As an example, think about the personal computer business. In the beginning, there were no firms providing this product, but as the products became more established, many firms entered this market space. This entry caused fierce competition among firms in the industry, drove down prices, and has made it more and more difficult for new firms to compete.

Most products and services involve a learning curve. The learning curve allows firms to use their experience operating in an industry to improve their efforts to meet customer demand. Such things as manufacturing, selling, and responding to customer complaints all involve learning by doing, which favors established firms. New firms, by definition, lack the operating experience that established firms have, and so have learning curve disadvantages vis-à-vis established firms. Because experience is gained over time through operating activity, the magnitude of the learning curve disadvantage is smallest when the industry is young and largest when the industry is old. Thus, new firms are more disadvantaged in older industries.

Initially, many industries face competing designs for products. However, as industries mature, they evolve toward the adoption of a dominant design or technical standard that is common to all products or services in an industry. Take, for instance, the production of nuts and bolts. While it may seem hard to believe, 150 years ago, nuts and bolts were not interchangeable. They were all manufactured by different companies to different designs. Today, nuts and bolts manufactured adhere to a common standard that makes them interchangeable.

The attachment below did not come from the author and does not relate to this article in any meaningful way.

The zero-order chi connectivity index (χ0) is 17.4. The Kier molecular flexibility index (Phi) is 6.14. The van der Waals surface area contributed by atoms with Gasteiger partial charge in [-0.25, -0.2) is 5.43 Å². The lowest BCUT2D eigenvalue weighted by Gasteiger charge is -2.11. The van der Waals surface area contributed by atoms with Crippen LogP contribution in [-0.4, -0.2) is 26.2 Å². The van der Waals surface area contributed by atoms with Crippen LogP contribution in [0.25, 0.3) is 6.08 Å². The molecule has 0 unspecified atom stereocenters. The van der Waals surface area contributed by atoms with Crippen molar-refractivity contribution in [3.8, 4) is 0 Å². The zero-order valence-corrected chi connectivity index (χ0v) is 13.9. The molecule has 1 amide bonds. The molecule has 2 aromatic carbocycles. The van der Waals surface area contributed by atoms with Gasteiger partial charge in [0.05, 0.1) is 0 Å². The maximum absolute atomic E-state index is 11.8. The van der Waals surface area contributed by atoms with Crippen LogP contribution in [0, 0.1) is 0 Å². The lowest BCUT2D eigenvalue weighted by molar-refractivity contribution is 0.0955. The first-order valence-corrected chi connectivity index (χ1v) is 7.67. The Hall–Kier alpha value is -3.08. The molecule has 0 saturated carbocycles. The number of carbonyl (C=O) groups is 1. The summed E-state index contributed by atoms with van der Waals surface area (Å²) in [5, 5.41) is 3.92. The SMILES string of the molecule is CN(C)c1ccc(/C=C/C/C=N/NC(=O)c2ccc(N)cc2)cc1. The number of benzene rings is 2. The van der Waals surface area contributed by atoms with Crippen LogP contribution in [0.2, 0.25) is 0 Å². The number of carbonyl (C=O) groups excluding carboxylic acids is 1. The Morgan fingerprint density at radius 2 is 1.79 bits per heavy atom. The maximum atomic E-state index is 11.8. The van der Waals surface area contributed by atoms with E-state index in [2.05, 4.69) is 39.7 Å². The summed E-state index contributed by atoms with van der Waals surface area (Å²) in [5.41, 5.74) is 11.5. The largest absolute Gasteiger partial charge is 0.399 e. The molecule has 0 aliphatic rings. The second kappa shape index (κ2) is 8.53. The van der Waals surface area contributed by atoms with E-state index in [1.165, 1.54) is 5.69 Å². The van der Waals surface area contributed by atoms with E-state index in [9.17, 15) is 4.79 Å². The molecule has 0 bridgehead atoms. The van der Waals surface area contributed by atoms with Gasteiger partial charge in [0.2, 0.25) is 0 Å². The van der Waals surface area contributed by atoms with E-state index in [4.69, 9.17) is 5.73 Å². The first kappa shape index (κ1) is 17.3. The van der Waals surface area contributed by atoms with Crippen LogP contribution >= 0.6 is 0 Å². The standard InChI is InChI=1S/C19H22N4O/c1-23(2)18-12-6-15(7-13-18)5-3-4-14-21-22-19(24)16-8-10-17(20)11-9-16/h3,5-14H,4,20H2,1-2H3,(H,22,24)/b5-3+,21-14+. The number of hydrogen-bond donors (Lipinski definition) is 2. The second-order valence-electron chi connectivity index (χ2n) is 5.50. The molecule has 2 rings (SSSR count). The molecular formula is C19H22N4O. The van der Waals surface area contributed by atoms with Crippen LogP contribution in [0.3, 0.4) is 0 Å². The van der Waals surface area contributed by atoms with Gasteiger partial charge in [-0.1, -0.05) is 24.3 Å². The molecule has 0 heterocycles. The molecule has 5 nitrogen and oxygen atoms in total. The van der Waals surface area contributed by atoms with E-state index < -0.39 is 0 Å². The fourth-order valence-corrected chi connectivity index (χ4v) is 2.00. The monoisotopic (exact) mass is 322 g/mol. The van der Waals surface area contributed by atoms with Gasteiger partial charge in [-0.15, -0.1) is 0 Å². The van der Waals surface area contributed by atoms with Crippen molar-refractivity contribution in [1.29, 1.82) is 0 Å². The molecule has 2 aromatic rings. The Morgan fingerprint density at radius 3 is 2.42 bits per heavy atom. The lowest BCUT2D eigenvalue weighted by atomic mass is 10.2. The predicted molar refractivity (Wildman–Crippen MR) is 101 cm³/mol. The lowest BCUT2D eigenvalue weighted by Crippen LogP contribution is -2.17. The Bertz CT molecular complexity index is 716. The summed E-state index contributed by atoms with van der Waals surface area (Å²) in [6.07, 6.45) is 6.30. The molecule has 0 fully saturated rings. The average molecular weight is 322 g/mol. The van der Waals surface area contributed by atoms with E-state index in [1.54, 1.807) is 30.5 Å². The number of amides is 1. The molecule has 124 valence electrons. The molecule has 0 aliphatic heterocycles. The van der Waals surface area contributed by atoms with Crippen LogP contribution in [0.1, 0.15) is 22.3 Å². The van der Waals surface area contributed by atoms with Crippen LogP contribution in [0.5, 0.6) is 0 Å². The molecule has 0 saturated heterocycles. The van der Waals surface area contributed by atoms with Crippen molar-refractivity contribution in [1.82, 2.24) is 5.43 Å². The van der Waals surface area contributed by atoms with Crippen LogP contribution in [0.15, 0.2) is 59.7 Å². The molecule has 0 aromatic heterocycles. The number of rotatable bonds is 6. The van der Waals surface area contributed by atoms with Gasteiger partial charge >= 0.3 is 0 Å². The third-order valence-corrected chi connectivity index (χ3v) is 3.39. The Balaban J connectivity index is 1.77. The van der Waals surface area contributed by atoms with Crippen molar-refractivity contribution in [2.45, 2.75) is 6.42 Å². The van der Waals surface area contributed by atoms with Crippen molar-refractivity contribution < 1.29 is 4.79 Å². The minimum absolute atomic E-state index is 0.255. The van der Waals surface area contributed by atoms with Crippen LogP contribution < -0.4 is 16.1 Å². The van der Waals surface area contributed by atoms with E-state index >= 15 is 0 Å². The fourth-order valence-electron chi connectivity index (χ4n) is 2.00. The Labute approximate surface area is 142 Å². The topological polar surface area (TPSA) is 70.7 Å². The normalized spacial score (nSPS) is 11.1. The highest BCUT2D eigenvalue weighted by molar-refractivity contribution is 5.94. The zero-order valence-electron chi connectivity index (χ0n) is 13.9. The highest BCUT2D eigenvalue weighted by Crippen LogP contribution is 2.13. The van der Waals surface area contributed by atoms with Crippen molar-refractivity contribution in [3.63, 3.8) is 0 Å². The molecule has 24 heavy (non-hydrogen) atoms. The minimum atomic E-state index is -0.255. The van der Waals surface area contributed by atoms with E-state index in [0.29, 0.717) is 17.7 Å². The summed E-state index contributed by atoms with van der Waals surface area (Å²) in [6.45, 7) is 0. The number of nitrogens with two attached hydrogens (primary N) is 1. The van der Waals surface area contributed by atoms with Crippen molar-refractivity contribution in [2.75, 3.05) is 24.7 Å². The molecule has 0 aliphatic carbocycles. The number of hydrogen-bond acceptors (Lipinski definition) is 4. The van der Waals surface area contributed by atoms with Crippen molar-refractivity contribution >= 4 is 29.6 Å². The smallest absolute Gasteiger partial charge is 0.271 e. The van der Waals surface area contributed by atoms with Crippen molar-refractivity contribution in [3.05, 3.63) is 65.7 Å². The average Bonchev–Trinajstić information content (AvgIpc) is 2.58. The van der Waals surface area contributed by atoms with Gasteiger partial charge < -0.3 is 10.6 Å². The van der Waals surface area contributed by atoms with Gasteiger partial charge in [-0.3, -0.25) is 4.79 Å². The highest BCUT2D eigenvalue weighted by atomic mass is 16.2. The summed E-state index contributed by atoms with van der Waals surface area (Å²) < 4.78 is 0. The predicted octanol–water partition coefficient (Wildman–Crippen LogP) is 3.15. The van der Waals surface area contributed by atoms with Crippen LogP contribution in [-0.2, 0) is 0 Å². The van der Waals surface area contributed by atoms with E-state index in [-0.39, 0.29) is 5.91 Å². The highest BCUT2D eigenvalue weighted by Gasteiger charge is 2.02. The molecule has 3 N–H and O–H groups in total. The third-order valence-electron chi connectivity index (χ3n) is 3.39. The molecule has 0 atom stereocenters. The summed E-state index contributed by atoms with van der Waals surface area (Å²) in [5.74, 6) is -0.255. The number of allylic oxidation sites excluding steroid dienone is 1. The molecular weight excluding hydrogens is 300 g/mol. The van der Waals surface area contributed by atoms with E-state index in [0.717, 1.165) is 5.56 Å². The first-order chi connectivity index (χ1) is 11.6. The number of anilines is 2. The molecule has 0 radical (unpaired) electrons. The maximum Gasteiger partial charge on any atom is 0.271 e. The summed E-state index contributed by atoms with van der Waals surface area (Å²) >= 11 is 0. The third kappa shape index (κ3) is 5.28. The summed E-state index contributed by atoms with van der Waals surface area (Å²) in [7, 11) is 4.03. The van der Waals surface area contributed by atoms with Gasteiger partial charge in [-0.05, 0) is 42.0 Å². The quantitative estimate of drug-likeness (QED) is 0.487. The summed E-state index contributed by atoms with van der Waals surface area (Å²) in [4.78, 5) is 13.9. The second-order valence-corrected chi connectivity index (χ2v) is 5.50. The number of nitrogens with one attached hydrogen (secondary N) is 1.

The tendency of industries to converge on a dominant design or technical standard is important to a new firm’s performance because new firms tend to perform much better before the adoption of a dominant design or technical standard than after it. Prior to the adoption of a dominant design or technical standard, entrepreneurs are not constrained in the designs that they can employ. Once a dominant design has been adopted, however, entrepreneurs are constrained to those designs that are consistent with the dominant standard. Because established firms have greater experience working with an established design than new firms do, new firms are disadvantaged once a dominant design emerges in an industry.[8]

Moreover, the nature of competition changes after a dominant design has emerged in an industry. Because designs tend to become standardized, what separates one company from another after a dominant design emerges changes from the design itself to the production process. After a dominant design or technical standard has emerged, competition shifts to production efficiency. The experience and size of established companies allows them to produce the standard design more efficiently than new firms and hinders new firm performance once the dominant design or technical standard has emerged.[9]

Stop! Don’t Do It!

  1. Don’t wait until a business is mature to enter.

  2. Don’t wait until after a dominant design has emerged to start your firm.